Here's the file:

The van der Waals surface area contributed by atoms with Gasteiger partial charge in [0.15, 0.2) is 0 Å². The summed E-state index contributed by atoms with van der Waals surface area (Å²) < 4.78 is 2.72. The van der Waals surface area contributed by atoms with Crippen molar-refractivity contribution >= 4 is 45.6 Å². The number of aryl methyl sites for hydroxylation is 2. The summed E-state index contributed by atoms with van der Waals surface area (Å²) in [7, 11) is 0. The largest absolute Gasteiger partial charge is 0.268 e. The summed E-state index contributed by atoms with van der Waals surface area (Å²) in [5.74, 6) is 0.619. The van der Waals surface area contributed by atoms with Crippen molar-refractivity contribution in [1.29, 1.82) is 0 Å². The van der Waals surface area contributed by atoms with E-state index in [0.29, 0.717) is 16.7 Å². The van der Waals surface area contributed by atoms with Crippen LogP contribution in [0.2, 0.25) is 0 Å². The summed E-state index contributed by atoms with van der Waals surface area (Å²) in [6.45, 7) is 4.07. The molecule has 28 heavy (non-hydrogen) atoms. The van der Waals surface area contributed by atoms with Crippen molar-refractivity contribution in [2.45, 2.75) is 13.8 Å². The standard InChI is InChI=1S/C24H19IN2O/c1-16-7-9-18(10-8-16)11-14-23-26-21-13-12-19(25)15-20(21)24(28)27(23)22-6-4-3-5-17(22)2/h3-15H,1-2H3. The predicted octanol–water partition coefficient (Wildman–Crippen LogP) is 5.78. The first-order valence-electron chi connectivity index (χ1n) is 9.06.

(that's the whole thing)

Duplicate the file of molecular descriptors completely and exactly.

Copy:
The van der Waals surface area contributed by atoms with Gasteiger partial charge in [0.15, 0.2) is 0 Å². The summed E-state index contributed by atoms with van der Waals surface area (Å²) < 4.78 is 2.72. The van der Waals surface area contributed by atoms with Crippen molar-refractivity contribution >= 4 is 45.6 Å². The number of aryl methyl sites for hydroxylation is 2. The summed E-state index contributed by atoms with van der Waals surface area (Å²) in [7, 11) is 0. The largest absolute Gasteiger partial charge is 0.268 e. The summed E-state index contributed by atoms with van der Waals surface area (Å²) in [5.74, 6) is 0.619. The van der Waals surface area contributed by atoms with Crippen molar-refractivity contribution in [1.29, 1.82) is 0 Å². The van der Waals surface area contributed by atoms with E-state index in [0.29, 0.717) is 16.7 Å². The van der Waals surface area contributed by atoms with Crippen LogP contribution in [0.2, 0.25) is 0 Å². The summed E-state index contributed by atoms with van der Waals surface area (Å²) in [6.45, 7) is 4.07. The molecule has 28 heavy (non-hydrogen) atoms. The van der Waals surface area contributed by atoms with Crippen molar-refractivity contribution in [2.45, 2.75) is 13.8 Å². The standard InChI is InChI=1S/C24H19IN2O/c1-16-7-9-18(10-8-16)11-14-23-26-21-13-12-19(25)15-20(21)24(28)27(23)22-6-4-3-5-17(22)2/h3-15H,1-2H3. The predicted octanol–water partition coefficient (Wildman–Crippen LogP) is 5.78. The first-order valence-electron chi connectivity index (χ1n) is 9.06.